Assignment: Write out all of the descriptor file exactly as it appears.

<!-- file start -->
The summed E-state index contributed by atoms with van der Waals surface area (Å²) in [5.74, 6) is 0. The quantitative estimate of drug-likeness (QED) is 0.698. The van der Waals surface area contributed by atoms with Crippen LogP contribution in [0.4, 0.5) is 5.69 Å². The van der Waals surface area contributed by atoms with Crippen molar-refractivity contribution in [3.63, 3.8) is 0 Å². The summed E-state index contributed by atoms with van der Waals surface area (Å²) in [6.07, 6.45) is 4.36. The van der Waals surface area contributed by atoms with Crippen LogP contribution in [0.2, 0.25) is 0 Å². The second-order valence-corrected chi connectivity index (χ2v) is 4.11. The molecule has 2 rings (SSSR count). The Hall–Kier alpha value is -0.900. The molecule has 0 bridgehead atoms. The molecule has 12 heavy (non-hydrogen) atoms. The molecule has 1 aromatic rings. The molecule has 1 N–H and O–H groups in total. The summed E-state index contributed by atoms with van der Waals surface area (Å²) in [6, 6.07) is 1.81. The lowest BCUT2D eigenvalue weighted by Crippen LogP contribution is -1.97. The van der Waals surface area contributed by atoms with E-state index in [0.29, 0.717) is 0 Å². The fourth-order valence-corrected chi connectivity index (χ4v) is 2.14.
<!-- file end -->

The summed E-state index contributed by atoms with van der Waals surface area (Å²) in [5.74, 6) is 0. The quantitative estimate of drug-likeness (QED) is 0.698. The van der Waals surface area contributed by atoms with Crippen LogP contribution in [0.4, 0.5) is 5.69 Å². The van der Waals surface area contributed by atoms with Crippen molar-refractivity contribution in [3.63, 3.8) is 0 Å². The summed E-state index contributed by atoms with van der Waals surface area (Å²) in [6.07, 6.45) is 4.36. The van der Waals surface area contributed by atoms with Crippen LogP contribution in [0.2, 0.25) is 0 Å². The second-order valence-corrected chi connectivity index (χ2v) is 4.11. The molecule has 2 rings (SSSR count). The Hall–Kier alpha value is -0.900. The molecule has 0 bridgehead atoms. The molecule has 12 heavy (non-hydrogen) atoms. The molecule has 1 aromatic rings. The molecule has 1 N–H and O–H groups in total. The summed E-state index contributed by atoms with van der Waals surface area (Å²) in [6, 6.07) is 1.81. The lowest BCUT2D eigenvalue weighted by Crippen LogP contribution is -1.97. The van der Waals surface area contributed by atoms with E-state index in [0.29, 0.717) is 0 Å². The fourth-order valence-corrected chi connectivity index (χ4v) is 2.14.